Steiner played three challenge matches against Reuben Fine but was unsuccessful; Fine won all three matches: by 5.5–4.5 at New York 1932, by 3.5–0.5 at Washington, D.C. 1944, and by 5–1 at Los Angeles 1947. The total score was 14 – 6 in Fine’s favor.

One of Steiner’s major international wins was the 1946 London Victory Invitational, the first significant European tournament held after the end of World War II. After that Steiner challenged Arnold Denker to a match for the US Championship.  The match was played in Los Angeles and Denker won by a score of 6–4. In 1948 Steiner won the US Championship ahead of Isaac Kashdan.  In the 1945 USA–USSR radio match Steiner was the only U.S. player to achieve a plus score when he scored 1.5 – 0.5 against Igor Bondarevsky.

Steiner was very active as a player in West Coast tournaments, winning the only two California Open tournaments he entered in 1954 and 1955, and winning the California State Championship in 1953 and 1954. He was defending his State Championship in Los Angeles in 1955, when after finishing his fifth round game he felt ill and his afternoon game was postponed. About 2 hours later around 9:30 pm, Steiner died instantaneously of a massive heart attack while being attended by a physician. By agreement of the players, the 1955 California State Championship tournament was canceled.

N.Y. State Championship
Hastings Premier Reserves
Pasadena International Tournament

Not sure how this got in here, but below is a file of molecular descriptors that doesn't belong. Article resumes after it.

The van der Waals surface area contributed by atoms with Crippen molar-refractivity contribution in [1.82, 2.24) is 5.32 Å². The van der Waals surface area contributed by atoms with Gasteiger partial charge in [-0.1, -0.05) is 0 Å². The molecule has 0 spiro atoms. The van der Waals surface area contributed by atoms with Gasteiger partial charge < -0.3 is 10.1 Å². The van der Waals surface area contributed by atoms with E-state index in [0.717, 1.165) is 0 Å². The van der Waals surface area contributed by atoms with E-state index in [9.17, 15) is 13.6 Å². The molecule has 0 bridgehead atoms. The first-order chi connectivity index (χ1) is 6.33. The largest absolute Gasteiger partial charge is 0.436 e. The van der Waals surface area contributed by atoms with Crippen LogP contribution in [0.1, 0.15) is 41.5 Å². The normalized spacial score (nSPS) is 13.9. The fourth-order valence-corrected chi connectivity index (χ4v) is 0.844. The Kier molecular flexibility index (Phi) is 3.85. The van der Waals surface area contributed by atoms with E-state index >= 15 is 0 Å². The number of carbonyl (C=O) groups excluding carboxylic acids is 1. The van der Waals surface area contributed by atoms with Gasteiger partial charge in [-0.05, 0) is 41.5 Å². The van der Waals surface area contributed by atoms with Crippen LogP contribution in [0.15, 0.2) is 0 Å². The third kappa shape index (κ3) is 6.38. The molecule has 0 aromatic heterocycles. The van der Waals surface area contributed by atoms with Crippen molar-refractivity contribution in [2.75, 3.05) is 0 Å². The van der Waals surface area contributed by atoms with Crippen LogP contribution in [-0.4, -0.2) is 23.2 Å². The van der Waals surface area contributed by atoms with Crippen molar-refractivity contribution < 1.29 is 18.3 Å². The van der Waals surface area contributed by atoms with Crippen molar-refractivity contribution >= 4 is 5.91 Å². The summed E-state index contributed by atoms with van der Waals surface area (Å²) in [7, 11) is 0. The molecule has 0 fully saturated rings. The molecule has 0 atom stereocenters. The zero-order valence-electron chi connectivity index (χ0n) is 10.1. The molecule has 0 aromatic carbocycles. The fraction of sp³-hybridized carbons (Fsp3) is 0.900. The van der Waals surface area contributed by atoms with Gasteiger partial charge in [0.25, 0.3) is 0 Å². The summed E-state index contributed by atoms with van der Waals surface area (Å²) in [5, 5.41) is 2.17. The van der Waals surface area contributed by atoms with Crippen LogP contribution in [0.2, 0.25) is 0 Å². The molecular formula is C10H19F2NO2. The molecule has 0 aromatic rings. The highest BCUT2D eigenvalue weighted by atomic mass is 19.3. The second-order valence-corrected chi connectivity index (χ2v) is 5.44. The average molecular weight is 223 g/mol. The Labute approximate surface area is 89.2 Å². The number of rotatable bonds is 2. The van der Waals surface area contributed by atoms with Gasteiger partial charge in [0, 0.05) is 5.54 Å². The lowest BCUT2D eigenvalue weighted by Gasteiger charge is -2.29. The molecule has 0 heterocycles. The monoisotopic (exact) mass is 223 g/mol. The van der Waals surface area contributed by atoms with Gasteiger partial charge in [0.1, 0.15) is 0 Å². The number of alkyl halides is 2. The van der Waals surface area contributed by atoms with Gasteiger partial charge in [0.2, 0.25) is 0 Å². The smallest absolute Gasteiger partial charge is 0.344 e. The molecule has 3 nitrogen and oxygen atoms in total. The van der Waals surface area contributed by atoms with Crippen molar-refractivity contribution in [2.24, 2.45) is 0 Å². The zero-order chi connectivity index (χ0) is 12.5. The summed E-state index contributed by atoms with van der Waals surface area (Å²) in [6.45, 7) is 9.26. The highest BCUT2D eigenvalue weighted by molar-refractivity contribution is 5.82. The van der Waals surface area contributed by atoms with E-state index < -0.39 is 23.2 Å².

Mexico City
U.S. Open
California State Championship
U.S. Open
U.S. Championship
Hollywood International Tournament
Stockholm Interzonal
California State Championship
California State Championship
California Open
California Open
California State Championship
tournament cancelled

It is with deepest regret that we record the death on November 25, 1955, of international master Herman Steiner. Mr. Steiner had played his fifth-round game in the California State Championship in the afternoon and had postponed his evening game because he felt unwell. At about nine-thirty, while being examined by his physician, he was stricken by a massive coronary occlusion. Death was practically instantaneous.

Out of respect to Mr. Steiner's memory, and by unanimous agreement of the contestants, the State Championship was cancelled. Mr. Steiner was 50.

It the following pages the editors of THE REPORTER have attempted to pay tribute to Mr. Steiner's memory and convey the sense of loss which we all feel.

Herman Steiner was born on April 15, 1905 in Dunajaska Freda, Czechoslavakia (then a part of Hungary). He came to New York at an early age and at 16 acquired knowledge of chess as a member of the Hungarian Chess Club and the Stuyvesant Chess Club. For a time, too, he was active as a boxer and became proficient in the manly art of self defense.

Thanks to the opportunities offered in the Metropolitan area of New York City, his skill at chess developed rapidly and he was soon among those out front. During 1929 he tied for first place (with J. Bernstein) in the New York State championship tournament at Buffalo. The same year he was first in the Premier Reserves at Hastings, England. A year later, after serving with the American team at Hamburg and revisiting his native Hungary, he was runner-up to Isaac I. Kashdan at Gjor. In 1931, following the international congress at Prague, he finished second to Salo Flohr at Brun.

Leaving New York for the West, Steiner settled in Los Angeles in 1932, became chess editor of the Los Angeles Times that year and ever since has espoused the cause of chess in southern California. From that point of vantage he was in a good position to father two Pan-American tournaments - in 1945 and 1954 - both under the auspices of the Hollywood Chess Group, the clubhouse of which adjoined the Steiner residence. He carried his enthusiasm for the game to such and extent that, in spite of his many promotional duties, entered himself in the arena which drew contestants of the highest grade from far places.